But assuming, for the purposes of this discussion, that the majority stockholders did have notice or were chargeable with notice of the minority demands, could they have acted in the assertion of their individual rights and, if so, were they obliged to act? It seems to us the question requires a negative answer. In the first place, the controlling statute does not provide for action on the part of the majority; negotiations and resort to judicial proceedings are limited to the corporation and the minority stockholders who have asserted themselves. In the second place, knowledge cannot be imputed to the majority of the arbitrary stand of the company president, or that no court proceedings were intended to be instituted by the corporation or the minority within six months to establish the fair cash value of the shares, as authorized by the statute. And in the third place, no real detriment occurred to the majority until the expiration of the six-month period, when the conclusive presumption became absolute, through the failure of the corporation or the demanding minority to move.
Essential elements of due process of law are (1) notice, and (2) an opportunity to be heard. 8 Ohio Jurisprudence, 707, Section 591. Therefore, a statute containing a conclusive presumption, or a presumption which operates to deny a vitally affected person fair opportunity to repel it, violates the due process clause of the Constitution. 12 American Jurisprudence, 317, Section 625.
Such is the effect of the pertinent part of Section 8623-72, General Code, in the present case as to the majority stockholders, and it is therefore unconstitutional in its operation. Of course, "the constitutionality of a law may be determined by its operative effect." Castle v. Mason, 91 Ohio St. 296, 110 N.E. 463, Ann, Cas. 1917A, 164.
We do not consider the present holding in conflict with the case of Geiger v. American Seeding, Machine Co., supra ( 124 Ohio St. 222, 177 N.E. 594, 79 A. L. R., 614). Section 8623-72, General Code (112 Ohio Laws, 37), as it applied to such case, provided that a minority shareholder voting against the sale of the corporate assets might object in writing, within twenty days of the vote authorizing the sale, and demand the payment of the fair cash value of his shares.
"In case of disagreement * * * the dissatisfied shareholder may, within six months after such demand is made, but not thereafter, petition the Court of Common Pleas * * * to appoint * * * three appraisers to determine the fair cash value of the shares * * *
It is to be noted that the section as it then read contained no provision as to the corporation fixing and offering a fair cash value, no "conclusive presumption" upon failure to act, and was quite different from its existing form.
In the phase of the Geiger case involving Section 8623-72, General Code (112 Ohio Laws, 37), no constitutional question seems to have been raised, and it was held that the single minority stockholder who followed the procedure outlined by such section was entitled to receive the fair cash value of his stock.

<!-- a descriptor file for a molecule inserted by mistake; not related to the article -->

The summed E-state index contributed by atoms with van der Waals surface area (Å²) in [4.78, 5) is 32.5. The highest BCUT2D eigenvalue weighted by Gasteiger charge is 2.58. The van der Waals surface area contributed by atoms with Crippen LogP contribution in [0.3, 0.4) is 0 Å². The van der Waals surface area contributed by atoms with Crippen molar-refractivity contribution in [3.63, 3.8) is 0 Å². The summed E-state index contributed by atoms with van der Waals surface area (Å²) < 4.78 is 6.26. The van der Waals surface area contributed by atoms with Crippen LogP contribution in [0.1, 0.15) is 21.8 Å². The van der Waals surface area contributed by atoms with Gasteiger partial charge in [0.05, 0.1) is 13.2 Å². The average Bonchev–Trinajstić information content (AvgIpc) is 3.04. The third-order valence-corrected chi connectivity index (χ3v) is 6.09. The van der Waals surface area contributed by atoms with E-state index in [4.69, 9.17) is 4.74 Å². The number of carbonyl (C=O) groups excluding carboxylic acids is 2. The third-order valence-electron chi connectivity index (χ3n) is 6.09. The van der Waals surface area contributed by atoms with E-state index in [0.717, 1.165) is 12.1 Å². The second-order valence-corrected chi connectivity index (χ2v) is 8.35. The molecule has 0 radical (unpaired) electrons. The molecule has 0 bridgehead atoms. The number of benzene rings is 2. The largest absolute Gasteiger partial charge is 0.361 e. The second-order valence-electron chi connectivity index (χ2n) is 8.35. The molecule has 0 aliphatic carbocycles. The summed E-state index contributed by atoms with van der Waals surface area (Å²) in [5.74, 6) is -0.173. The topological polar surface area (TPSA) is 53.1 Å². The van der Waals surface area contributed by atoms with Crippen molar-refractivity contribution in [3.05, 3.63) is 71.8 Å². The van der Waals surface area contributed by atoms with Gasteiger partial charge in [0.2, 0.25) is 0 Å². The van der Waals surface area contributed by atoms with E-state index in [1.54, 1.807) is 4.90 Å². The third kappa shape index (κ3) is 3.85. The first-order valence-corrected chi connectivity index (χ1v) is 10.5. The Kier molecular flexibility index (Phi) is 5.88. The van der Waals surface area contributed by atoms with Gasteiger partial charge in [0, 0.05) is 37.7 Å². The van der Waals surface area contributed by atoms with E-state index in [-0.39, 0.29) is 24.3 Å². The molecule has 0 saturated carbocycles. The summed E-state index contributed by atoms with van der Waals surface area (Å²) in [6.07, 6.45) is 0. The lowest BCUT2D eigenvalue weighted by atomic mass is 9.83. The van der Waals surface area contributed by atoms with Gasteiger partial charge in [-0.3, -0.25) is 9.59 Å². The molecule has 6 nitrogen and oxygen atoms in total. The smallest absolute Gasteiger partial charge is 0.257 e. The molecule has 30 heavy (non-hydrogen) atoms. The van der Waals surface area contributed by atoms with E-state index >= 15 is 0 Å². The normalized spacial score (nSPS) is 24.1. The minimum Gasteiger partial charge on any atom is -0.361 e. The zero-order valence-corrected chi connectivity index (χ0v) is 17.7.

The Geiger case is also distinguishable on its facts. There, in the absence of any controlling statute, a preferred stockholder brought a chancery action to enjoin the corporation from distributing the proceeds derived from the sale of the corporate assets unless and until the preferred stockholders received the par value of their stock plus dividends. Taking the view that the controversy was in fact between the preferred and common stockholders as the real parties in interest, and that the corporation was nothing more than a "stakeholder," the court held that under the circumstances it was not error to permit the individual stockholders to become parties, plead their claims, and prosecute error, especially when the corporation had announced its intention to abide by a lower court decree, which proved satisfactory to neither the preferred nor common stockholders.
In giving the preferred stockholders a partial advantage, the court rested its decision on the contractual significance to be attached to the stock certificates and the articles of incorporation.
Six members of this court are of the opinion that the part of Section 8623-72, General Code, under discussion, has an unconstitutional operation in this case, for the reasons hereinbefore expressed.
Notwithstanding the adverse decision on the constitutional question, plaintiffs contend they are entitled to prevail on two other grounds, viz., estoppel and res judicata.
As to estoppel, the argument is that the corporation and the majority stockholders, having invoked Section 8623-65, General Code, to sell the property, which section refers to and makes Section 8623-72, General Code, a part thereof, will not be permitted to claim the unconstitutionality of any portion of the latter section.
The answer to this is that Section 8623-72 is not made a part of Section 8623-65. In fact, they are separate and distinct and cover different subjects. Section 8623-65 authorizes a corporation to sell its entire assets upon notice to all stockholders and upon a favorable vote at a called meeting, while Section 8623-72 deals entirely with the rights of the dissenting stockholders after the vote, making no provision for the participation by the majority in affairs directly affecting their pecuniary interests.
As to res Judicata, it Appears that some three months after the petition was filed in the pending action and subsequent to the filing of an answer and a number of motions, one of the majority stockholders on her own behalf and on behalf of all other stockholders similarly situated, filed an intervening petition in the cause. Upon motion, the petition was stricken from the files by the trial court and the case proceeded with the original parties. The order entered on the motion pertained to a procedural matter involving only proper parties to the action and cannot be construed as a determination on the merits. And of course the rule is that an order or judgment to operate as res judicata must have been rendered on the merits of the case. 15 Ruling Case Law, 955, Section 431; 34 Corpus Juris, 774, Section 1193; 2 Black on Judgments (2 Ed.), 1043, Section 693; 2 Freeman on Judgments (5 Ed..), 1557, Section 738.